Concerning the efficient operation, the DSO model might gain benefits from economies of scope and scale depending on the total number of DSOs in an electricity system. For example, if every DSO in Germany (currently there are more than 800 DSOs) takes responsibility for data management in its network area, then economies of scale will be very low, at least compared to a situation with just one data management system for the whole of Germany. On the contrary, a system with one DSO, like it is currently running in France, might result in very high economies of scale.
Another strength of the DSO model compared to the other models is the higher level of vertical coordination in smart systems , which goes down the electricity supply chain. The key question concerning vertical coordination is how we secure that the DSOs exchange information with all market participants to increase the overall efficiency of the electricity system. While this information exchange used to be operated internally in integrated utilities (with networks, retail and generation being part of one single company), this coordination now needs to be facilitated by market signals, which is a challenging task. If the DSO is in charge of data management, he is directly involved in data exchange with all market participants, which might give the DSO a high degree of transparency and thereby might increase efficiency. The potential is there, but strongly depends on the DSO’s ability to have access to the data within the data management system, which might be prohibited due to unbundling requirements.
Horizontal coordination might become a challenge within the DSO model as well. There are already strong concerns with respect to the interoperability of the decentralized data management systems developed by the DSOs today. These concerns are based on the current experience (especially of the regulator and the TSOs who both require data from the DSOs to fulfill their legal obligations) with the independent systems used by the DSOs to manage their networks. These network management tools differ on a very basic level, e.g. with respect to the granularity of information (15 Minutes vs. hourly-approach). Therefore, the question is raised whether a DSO based data management model will secure interoperability of the data management systems between the different DSOs. Such divergences can (intentionally or unintentionally) significantly hinder the development of services on the basis of such data. Regulation would need to ensure interoperability.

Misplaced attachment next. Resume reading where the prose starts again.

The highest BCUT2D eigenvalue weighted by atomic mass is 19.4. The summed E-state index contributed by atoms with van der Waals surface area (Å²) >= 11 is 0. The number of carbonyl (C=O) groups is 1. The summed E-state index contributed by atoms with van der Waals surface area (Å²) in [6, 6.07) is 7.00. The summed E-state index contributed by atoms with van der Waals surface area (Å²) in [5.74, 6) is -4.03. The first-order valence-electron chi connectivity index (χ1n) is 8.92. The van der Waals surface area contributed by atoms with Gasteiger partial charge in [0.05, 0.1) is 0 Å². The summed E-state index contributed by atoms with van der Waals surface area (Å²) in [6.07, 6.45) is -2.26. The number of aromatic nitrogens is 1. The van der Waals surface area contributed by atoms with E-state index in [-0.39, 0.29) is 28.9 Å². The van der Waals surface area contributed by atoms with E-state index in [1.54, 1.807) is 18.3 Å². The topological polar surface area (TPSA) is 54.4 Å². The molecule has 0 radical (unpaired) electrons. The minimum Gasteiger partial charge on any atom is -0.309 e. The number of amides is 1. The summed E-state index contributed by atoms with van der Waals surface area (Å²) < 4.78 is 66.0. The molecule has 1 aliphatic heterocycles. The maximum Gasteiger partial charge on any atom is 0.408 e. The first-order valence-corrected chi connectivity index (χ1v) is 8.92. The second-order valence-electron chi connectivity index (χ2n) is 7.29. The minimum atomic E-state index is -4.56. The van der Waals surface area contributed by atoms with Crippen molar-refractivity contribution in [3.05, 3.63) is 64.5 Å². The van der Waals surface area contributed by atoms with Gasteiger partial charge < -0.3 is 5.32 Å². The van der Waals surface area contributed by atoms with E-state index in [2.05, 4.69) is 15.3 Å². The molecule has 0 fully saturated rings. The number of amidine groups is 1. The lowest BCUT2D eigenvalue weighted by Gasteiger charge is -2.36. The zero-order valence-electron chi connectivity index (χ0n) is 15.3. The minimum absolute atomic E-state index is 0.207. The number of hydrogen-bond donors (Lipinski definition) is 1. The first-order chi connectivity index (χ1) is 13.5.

To combine the responsibility for the electricity networks and data management in one entity might result in efficient investment in and operation of these two infrastructures. It is likely that the operation of data management, including the investment into the necessary infrastructure will be efficient in economic terms given that the DSO is responsible for the data management. The infrastructure for data management can then be coupled with existing grid data systems. Such a single infrastructure reduces investment costs compared to a case of a DSO data infrastructure to maintain grid stability and a separate infrastructure for the data exchange between market parties. To avoid double investment, the “DSO as market facilitator” model provides a solution out of one hand, which increases efficiency. However, the DSO might not have the incentive to make use of the existing ICT infrastructure that is owned by a third party. This could result in double investments by the DSO to make use of its own telecommunication infrastructure. These investment decisions are strongly influenced by the regulation system and how the DSO can recover costs.